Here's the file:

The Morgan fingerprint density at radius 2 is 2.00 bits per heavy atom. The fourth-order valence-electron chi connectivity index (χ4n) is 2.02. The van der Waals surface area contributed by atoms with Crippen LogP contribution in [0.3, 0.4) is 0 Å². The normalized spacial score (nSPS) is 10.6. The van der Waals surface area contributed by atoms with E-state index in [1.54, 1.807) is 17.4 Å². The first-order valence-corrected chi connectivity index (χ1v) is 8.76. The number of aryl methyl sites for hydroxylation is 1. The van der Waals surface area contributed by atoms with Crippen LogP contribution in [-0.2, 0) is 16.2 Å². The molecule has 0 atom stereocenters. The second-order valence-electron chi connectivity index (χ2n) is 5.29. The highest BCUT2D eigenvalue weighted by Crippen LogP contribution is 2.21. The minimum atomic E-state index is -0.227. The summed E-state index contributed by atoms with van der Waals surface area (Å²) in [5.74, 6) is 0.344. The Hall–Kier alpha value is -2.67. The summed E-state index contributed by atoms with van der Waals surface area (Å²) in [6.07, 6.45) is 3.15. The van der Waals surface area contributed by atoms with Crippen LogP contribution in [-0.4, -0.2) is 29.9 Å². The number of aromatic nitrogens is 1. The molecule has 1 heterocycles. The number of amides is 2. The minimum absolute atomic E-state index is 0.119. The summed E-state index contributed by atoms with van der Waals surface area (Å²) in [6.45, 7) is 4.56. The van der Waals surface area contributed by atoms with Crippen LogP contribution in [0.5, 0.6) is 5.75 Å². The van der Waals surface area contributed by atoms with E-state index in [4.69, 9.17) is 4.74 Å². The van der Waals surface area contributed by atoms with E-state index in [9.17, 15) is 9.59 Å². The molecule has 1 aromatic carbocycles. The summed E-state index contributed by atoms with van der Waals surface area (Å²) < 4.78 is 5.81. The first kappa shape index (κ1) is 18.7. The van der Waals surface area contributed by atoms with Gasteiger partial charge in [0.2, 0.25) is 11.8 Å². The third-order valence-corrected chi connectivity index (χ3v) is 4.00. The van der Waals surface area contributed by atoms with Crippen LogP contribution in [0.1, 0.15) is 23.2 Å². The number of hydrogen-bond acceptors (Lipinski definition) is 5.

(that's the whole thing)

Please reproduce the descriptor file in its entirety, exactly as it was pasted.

The Morgan fingerprint density at radius 2 is 2.00 bits per heavy atom. The fourth-order valence-electron chi connectivity index (χ4n) is 2.02. The van der Waals surface area contributed by atoms with Crippen LogP contribution in [0.3, 0.4) is 0 Å². The normalized spacial score (nSPS) is 10.6. The van der Waals surface area contributed by atoms with E-state index in [1.54, 1.807) is 17.4 Å². The first-order valence-corrected chi connectivity index (χ1v) is 8.76. The number of aryl methyl sites for hydroxylation is 1. The van der Waals surface area contributed by atoms with Crippen LogP contribution in [-0.2, 0) is 16.2 Å². The molecule has 0 atom stereocenters. The second-order valence-electron chi connectivity index (χ2n) is 5.29. The highest BCUT2D eigenvalue weighted by Crippen LogP contribution is 2.21. The minimum atomic E-state index is -0.227. The summed E-state index contributed by atoms with van der Waals surface area (Å²) in [5.74, 6) is 0.344. The Hall–Kier alpha value is -2.67. The summed E-state index contributed by atoms with van der Waals surface area (Å²) in [6.07, 6.45) is 3.15. The van der Waals surface area contributed by atoms with Crippen LogP contribution in [-0.4, -0.2) is 29.9 Å². The number of aromatic nitrogens is 1. The molecule has 1 heterocycles. The number of amides is 2. The minimum absolute atomic E-state index is 0.119. The summed E-state index contributed by atoms with van der Waals surface area (Å²) in [6.45, 7) is 4.56. The van der Waals surface area contributed by atoms with Crippen LogP contribution in [0.5, 0.6) is 5.75 Å². The van der Waals surface area contributed by atoms with E-state index in [4.69, 9.17) is 4.74 Å². The van der Waals surface area contributed by atoms with E-state index in [9.17, 15) is 9.59 Å². The molecule has 1 aromatic carbocycles. The summed E-state index contributed by atoms with van der Waals surface area (Å²) < 4.78 is 5.81. The first kappa shape index (κ1) is 18.7. The van der Waals surface area contributed by atoms with Gasteiger partial charge in [0.2, 0.25) is 11.8 Å². The third-order valence-corrected chi connectivity index (χ3v) is 4.00. The van der Waals surface area contributed by atoms with Crippen LogP contribution in [0.1, 0.15) is 23.2 Å². The number of hydrogen-bond acceptors (Lipinski definition) is 5.